The Technical University of Berlin (Berlin Institute of Technology, TUB, TU Berlin, German: Technische Universität Berlin) is located in Berlin, Germany. It was founded in 1879 and, with nearly 30,000 students, is one of the largest technical universities in Germany. It also has the highest proportion of foreign students out of universities in Germany, with 20.9% in the summer semester of 2007, roughly 5,598 students. The university alumni and professor list include eight Nobel Prize winners.
he institution was unified in 1879 under the name Royal Technical College of Charlottenburg (later Berlin) by merging the Building Academy (Bauakademie), established in 1799, and the Vocational Academy, established in 1829. Since 1916 it has been integrated with the former Mining Academy, which was the oldest institution, founded in 1770. The college was closed after World War II on April 20, 1945 and the university re-opened on April 9, 1946 under its current name.
"The university’s reopening in 1946 was purposely conceived as a new beginning, so as to make a clear break with the National Socialist past. This fresh start was also to be expressed in its new name: as Germany’s first technical university it was named simply “Technische Universität”. Its educational mission was reallocated as well with an emphasis on “universal education”. By including the Humanities in its compendium of subjects, the TU Berlin became the first technical university in Germany to present a humanistic element in its scholastic profile. The aim was to breach the gap between technological research and social responsibility. The challenge of gaining insight into interaction between society and technology remains an important issue even today.
Right from its inception, the TU Berlin was open to embracing reforms and innovations. Fundamental changes within the German university system eventually led to the student movements of the late 1960s. Given its central location, the TU Berlin was often the focal point of student activities in Berlin during this time frame. The 1960s and 1970s were characterized by a significant expansion of German universities, with the number of students attending the TU Berlin increasing accordingly. Forthermore, parts of the former Pädagogische Hochschule (college of education) Berlin were merged with the TU Berlin on April 1, 1980.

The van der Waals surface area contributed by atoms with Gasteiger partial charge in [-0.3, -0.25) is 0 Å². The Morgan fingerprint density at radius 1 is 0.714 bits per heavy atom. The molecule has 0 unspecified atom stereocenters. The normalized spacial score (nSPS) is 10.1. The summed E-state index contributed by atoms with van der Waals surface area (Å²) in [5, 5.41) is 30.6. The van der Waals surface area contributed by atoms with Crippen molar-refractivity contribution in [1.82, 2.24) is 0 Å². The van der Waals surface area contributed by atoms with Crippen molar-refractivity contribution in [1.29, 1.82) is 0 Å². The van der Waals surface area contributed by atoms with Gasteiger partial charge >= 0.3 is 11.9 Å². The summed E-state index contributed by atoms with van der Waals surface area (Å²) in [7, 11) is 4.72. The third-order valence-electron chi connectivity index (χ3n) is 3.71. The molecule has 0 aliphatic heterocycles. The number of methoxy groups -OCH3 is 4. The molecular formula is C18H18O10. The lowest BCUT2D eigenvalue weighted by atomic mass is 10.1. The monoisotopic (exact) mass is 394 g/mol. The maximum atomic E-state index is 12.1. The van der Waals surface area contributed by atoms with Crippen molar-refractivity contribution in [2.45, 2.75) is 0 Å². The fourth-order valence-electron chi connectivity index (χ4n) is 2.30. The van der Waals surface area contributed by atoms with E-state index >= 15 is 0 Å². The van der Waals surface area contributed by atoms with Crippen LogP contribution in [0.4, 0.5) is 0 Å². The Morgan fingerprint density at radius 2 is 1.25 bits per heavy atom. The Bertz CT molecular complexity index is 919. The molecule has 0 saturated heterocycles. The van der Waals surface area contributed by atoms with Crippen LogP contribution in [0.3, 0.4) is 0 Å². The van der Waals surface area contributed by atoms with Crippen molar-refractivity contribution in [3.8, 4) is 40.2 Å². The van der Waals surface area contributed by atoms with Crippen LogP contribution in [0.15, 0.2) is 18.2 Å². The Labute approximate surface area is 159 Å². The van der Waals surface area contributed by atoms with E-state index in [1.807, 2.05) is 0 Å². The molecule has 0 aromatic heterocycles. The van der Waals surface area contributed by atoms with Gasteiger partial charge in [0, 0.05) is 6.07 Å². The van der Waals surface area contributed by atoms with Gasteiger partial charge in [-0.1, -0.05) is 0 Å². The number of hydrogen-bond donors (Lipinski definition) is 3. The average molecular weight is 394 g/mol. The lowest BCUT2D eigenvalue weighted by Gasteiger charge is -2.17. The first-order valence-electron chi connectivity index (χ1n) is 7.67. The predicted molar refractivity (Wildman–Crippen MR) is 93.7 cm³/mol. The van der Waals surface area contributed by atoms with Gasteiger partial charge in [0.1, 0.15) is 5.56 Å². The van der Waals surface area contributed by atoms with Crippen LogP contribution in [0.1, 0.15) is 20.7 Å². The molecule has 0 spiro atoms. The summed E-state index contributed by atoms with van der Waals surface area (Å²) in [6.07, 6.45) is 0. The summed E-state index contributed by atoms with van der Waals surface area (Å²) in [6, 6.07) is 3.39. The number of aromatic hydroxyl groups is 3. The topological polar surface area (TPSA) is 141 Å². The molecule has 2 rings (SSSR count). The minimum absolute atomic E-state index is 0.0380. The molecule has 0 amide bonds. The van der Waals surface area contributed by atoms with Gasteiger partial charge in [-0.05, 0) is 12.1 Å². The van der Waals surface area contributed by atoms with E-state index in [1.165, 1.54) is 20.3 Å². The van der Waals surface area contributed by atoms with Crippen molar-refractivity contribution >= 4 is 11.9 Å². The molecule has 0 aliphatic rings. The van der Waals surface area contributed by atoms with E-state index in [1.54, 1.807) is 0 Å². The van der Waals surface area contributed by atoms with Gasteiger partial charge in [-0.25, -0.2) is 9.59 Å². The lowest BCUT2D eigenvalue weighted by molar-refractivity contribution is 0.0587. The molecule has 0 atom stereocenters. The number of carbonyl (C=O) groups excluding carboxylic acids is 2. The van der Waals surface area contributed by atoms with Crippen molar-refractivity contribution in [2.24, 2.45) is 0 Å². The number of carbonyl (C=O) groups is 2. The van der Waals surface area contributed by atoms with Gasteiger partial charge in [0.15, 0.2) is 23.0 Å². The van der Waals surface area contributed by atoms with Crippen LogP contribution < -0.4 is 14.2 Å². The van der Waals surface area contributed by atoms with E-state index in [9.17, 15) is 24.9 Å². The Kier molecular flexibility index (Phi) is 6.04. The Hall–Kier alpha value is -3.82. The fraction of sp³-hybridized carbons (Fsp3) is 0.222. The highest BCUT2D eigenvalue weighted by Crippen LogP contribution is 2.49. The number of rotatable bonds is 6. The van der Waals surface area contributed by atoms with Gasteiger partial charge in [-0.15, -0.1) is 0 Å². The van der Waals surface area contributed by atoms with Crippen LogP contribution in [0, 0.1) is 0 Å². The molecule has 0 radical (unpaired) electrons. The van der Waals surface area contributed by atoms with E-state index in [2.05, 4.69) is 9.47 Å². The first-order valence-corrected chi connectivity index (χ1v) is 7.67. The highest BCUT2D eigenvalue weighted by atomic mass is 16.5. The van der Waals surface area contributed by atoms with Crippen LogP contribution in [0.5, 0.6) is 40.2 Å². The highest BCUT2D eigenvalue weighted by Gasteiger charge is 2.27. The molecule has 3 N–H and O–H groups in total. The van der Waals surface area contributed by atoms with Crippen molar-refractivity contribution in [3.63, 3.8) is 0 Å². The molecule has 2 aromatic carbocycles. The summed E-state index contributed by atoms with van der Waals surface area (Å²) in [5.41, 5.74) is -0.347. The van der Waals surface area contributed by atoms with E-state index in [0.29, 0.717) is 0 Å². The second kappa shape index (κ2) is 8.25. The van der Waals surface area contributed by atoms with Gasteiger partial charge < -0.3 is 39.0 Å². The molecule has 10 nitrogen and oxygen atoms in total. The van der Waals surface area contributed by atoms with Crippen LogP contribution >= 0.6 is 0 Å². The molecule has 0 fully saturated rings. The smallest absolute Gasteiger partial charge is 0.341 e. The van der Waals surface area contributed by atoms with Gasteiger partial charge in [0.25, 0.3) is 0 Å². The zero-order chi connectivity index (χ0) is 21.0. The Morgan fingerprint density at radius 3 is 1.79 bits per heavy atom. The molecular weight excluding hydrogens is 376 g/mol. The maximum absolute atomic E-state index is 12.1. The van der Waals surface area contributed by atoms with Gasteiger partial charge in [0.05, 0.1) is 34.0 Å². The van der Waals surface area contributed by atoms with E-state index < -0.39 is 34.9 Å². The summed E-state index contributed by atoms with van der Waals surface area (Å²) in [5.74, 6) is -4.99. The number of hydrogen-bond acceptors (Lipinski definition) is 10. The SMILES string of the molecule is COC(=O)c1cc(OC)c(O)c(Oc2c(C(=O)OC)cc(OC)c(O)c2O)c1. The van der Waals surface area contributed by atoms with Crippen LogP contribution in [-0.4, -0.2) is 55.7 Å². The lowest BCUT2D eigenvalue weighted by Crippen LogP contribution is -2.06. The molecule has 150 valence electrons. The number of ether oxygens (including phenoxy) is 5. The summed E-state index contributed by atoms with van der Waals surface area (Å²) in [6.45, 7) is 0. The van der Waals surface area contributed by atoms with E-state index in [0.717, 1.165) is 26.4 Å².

Since the 1980s, however, universities have also felt the direct impact of public funding constraints. The fall of the Berlin Wall prompted a sudden explosion of science and research capacities in Berlin, with costs rising as a result. Initiation of the so-called University Contract Agreement (Hochschulverträge) posed a real challenge to the Federal State of Berlin. Since the late 1990s, this agreement provides financial planning security to universities, but in return demands that they adopt a number of reforms. The TU Berlin has consistently met these challenges by adopting lean, modern university administration practices, by modifying the scholastic program to fit our Bachelors/Masters program and by ensuring excellence in research.
TU Berlin has consisted of the following schools:
Mathematics and Natural Sciences
Process Sciences and Engineering
Electrical Engineering and Computer Science
Mechanical Engineering and Transport Systems
Planning - Building - Environment (merge of former schools of "Civil Engineering and Applied Geosciences" and "Architecture - Environment - Society")
Merge with school 6 (see above)
Economics and Management
TU Berlin ranked 188th in the 2008 THES-QS World University Ranking